105 HISTORY OF THE SEVENTY-EIGHTH REGIMENT O.V.V.I.
where they were put under arrest, when they were finally released and told they should learn a lesson by this. I mention no names.
As a general thing, the boys have stood the march first-rate, with the exception of a few sore feet, and eating a little too much fresh meat. We are all in good spirits, anxiously awaiting orders to proceed; but I don't think we will leave until the cars get to running down here. They are running as far as Holly Springs now, and as the bridge across the Tallahatchie was only partially destroyed, I think it will not be long until they get down this far.
I will try and keep you posted in regard to our movements as best I can.
WATER VALLEY, MISS., Dec. 22, 1862.
MR. EDITOR: — Our changes are so sudden and frequent that when we commence a letter we know not where we may finish it. When we awake in the morning the question naturally presents itself, where will we sleep the next night? When we lie down, where may morning find us?
We left the Yocknapatafa river on the 18th, about 2 P. M.; advanced three and a-half miles and encamped that night. And next day the boys worked hard to make their camp pleasant, clearing off the ground and putting their tents in the most comfortable manner the circumstances would permit. About sundown all were expressing their delight that everything was in good order, and comfortably fixed for a cozy, happy night's rest. Here and there lay a quarter of beef, a hog or sheep, which they boys had confiscated, and expected to enjoy an extraordinary supper and breakfast. But before supper was cooked, an order came to move camp immediately. Twenty minutes were given to strike tents and pack up, which was done, and we were off on our march without supper.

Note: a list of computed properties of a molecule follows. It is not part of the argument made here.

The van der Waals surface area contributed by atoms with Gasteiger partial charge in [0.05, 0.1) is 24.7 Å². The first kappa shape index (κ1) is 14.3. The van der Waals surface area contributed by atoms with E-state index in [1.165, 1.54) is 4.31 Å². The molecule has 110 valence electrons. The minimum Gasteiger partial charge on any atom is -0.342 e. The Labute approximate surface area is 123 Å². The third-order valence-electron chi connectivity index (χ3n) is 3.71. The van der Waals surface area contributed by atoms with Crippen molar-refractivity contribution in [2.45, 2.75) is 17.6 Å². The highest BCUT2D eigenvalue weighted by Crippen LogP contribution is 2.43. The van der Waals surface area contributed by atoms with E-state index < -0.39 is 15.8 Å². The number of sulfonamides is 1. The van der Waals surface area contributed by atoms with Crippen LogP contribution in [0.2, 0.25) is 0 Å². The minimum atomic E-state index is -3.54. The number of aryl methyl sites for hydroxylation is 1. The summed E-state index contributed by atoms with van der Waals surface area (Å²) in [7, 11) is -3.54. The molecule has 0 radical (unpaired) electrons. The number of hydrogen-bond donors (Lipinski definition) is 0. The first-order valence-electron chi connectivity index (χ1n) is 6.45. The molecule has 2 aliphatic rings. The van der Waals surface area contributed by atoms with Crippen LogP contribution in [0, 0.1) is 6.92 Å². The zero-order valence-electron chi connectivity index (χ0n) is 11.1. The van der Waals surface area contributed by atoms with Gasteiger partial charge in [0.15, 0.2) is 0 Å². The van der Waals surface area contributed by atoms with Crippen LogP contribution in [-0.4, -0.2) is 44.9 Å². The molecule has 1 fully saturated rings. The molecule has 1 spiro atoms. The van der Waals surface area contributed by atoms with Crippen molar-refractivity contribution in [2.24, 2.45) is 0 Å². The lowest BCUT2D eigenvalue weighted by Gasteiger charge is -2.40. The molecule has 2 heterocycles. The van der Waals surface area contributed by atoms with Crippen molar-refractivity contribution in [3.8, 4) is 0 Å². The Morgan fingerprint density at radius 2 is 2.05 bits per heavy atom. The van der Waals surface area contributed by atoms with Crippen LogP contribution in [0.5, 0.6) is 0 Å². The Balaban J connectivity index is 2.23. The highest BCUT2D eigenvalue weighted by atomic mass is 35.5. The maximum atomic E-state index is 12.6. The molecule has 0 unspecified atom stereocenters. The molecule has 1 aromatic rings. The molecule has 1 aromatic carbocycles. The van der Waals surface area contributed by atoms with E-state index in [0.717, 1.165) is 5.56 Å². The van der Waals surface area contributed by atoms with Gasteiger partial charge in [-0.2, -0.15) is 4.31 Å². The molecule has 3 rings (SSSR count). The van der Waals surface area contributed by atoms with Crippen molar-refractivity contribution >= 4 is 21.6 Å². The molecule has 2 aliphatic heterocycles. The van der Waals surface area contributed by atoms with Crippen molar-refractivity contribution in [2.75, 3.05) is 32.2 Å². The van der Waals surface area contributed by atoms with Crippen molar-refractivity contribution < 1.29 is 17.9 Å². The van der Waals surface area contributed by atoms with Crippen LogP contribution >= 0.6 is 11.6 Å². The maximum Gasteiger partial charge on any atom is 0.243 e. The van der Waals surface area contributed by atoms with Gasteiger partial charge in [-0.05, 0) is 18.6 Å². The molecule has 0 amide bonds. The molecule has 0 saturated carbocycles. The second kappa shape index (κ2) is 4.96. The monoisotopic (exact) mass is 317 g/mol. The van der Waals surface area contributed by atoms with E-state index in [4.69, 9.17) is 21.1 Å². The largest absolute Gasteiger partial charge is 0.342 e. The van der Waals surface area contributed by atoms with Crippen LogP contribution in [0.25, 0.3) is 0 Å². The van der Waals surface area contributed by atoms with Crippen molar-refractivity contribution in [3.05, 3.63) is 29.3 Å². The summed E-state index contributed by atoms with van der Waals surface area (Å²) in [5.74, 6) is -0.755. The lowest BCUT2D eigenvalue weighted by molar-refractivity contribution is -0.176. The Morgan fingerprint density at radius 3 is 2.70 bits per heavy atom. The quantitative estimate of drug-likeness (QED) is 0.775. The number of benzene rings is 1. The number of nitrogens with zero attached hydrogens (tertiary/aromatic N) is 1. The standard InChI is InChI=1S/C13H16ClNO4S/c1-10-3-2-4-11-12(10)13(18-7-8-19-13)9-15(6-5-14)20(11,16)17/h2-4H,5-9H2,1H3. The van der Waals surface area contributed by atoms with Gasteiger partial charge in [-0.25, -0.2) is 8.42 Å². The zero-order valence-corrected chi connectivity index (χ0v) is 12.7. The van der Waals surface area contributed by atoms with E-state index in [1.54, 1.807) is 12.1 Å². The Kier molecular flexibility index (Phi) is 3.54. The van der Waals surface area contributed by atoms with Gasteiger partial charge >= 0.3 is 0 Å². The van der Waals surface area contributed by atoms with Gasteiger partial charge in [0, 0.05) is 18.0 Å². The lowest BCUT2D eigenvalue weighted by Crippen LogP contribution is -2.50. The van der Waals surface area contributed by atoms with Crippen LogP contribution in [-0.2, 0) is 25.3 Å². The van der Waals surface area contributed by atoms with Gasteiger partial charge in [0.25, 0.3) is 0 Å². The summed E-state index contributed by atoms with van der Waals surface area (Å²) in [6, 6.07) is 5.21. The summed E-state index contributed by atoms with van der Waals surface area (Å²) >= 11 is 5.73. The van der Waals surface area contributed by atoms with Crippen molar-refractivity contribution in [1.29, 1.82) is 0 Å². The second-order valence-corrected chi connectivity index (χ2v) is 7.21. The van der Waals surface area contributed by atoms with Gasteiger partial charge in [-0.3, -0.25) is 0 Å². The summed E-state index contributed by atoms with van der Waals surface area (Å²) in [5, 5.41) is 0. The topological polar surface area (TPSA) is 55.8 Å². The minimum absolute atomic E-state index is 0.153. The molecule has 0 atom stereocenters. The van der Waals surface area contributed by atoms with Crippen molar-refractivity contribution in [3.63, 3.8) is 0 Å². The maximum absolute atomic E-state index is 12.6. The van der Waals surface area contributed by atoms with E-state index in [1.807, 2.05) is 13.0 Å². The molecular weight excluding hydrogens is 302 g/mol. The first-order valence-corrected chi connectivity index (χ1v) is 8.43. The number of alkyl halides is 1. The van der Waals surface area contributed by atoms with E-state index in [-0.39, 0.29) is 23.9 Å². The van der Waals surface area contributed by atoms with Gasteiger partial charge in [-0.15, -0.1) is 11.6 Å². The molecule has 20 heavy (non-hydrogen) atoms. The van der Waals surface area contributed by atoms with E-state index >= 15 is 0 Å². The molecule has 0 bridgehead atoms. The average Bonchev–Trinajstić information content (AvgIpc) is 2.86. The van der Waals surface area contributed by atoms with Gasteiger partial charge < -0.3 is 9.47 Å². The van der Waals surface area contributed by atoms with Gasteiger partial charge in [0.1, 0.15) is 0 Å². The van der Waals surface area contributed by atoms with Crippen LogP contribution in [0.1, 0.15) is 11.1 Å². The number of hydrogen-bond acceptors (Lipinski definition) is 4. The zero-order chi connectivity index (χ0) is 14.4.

We encamped that night at Water Valley, or rather that morning. Our Brigade, as usual, is selected for these sudden moves, and for outpost duty. This is imposed upon us in consequence of being under Illinois power. This Brigade is now six or eight miles in advance of the other Brigades of our Division; which subjects us to much heavy duty, such as repairing the roads, heavy picket duty, and great vigilance to guard against surprise. We are to be up every morning, and in line of battle at 5 A. M., and stand thus till after sunrise. But we soon get to enjoy this rather than shun it; and are glad that it is in the sunny South, where we do not freeze.
The Seventy-Eighth are encamped on a lot owned by a school teacher, who has his little school room a few rods from his humble dwelling. His room we have converted into a hospital; and are treating the owner and family kindly on account of his impoverished condition. His little children are crying for bread, and eat our crackers with the utmost gratification and palatable relish. They have, by great exertion, procured one meal per day.
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